I’ve been seeing a lot lately about people facing that lovely little feeling of Imposter Syndrome. That thing where your brain tells you you’re a fake, your story isn’t good enough, you’re not good enough. That piece of you that tells you you’re nowhere near the level you should be, there’s better people out there that have better stories and more talent. That part of you that screams just that little bit louder than you when you need to support yourself instead of being down on your abilities.
Here’s the thing though: writing isn’t a talent. It’s not something you either have or you don’t, it’s not something one person is better at than the other. Writing is something you learn, and writing only gets better the more you do it. The greats you look up to never had a perfect story their first time around. No writer you ask will tell you they had literary gold the first time they set pen to paper, fingers to keyboard. And if they do, they’re talking out their ass.
We’re all in this boat together. We all have days, good and bad, and the bad can seem like Hell when you look at the story you’ve been so proud of and have been plugging away at with progress and a love unparalleled to anything you’ve experienced. It’s your baby. But you look at it and wonder why you’re even trying, it’s terrible — the prose is awful or the timeline is choppy or the story unoriginal.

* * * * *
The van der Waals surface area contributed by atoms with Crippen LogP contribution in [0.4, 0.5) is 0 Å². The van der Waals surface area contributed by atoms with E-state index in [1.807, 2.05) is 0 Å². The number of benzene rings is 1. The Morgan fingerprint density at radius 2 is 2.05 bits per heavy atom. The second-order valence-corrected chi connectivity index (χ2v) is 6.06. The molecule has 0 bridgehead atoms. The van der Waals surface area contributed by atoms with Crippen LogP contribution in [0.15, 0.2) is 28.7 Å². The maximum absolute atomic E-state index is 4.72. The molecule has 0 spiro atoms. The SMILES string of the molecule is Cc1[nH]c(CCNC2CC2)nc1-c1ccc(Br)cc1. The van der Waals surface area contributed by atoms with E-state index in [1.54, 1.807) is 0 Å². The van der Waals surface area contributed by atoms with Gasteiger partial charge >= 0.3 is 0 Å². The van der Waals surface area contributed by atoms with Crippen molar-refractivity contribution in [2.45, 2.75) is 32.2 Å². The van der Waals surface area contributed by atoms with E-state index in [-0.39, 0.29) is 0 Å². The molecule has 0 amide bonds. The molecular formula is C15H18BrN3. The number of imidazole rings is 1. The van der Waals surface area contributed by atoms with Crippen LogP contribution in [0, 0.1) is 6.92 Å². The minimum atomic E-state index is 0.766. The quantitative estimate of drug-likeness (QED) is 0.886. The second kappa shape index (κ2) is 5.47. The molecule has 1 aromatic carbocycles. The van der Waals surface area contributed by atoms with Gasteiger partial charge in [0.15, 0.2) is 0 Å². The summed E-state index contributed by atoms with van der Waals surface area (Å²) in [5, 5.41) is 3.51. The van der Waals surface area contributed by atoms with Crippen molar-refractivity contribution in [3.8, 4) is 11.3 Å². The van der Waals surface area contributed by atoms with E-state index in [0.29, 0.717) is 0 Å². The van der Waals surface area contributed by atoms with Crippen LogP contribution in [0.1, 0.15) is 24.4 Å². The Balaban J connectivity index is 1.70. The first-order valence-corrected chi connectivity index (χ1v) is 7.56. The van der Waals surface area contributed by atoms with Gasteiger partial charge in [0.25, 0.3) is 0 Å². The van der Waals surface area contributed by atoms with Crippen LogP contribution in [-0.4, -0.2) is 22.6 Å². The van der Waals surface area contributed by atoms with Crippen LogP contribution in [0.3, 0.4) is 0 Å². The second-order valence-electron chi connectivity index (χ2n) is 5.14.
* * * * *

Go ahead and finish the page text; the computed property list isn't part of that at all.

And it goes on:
But it’s not. We’re our own worst critics, we know the story and characters and we spend so much time with them we can’t look at our own work with a new eye, we can only see the things we did wrong in our own opinions.
And that unoriginal story? It’s not. Harry Potter is Lord of the Rings is King Arthur. What makes them original is the author, the voice only they have, the characters only they can make, the twists only they designed. That’s what makes stories original. The brain behind the words, and every single person who writes is telling an original story.
When that feeling strikes, remind yourself we’re all imposters in some way. We’re all stumbling around like the new kid in class, awkwardly trying to appear like we know exactly what we’re doing and making it even more apparent we have absolutely no clue.
But it’s allowed. Especially when you’re writing your first draft. Write shit, make it incohesive and garbage and such trash you wouldn’t even show it to your blind fish for fear of being judged.
Because you can edit it. You can edit garbage. You can’t edit a blank page.
I know this is a case of “pot meet kettle”, I’m terrible for that Imposter Syndrome and I want to give up all the time. But, I’m still working on my WIP despite the fact I’m pretty positive it’s just…. Bad. But hey, bad writing can only be edited into passable writing, it can’t get worse.
How do you get out of that Imposter Syndrome slump? Let me know in the comments below, or find me on Twitter.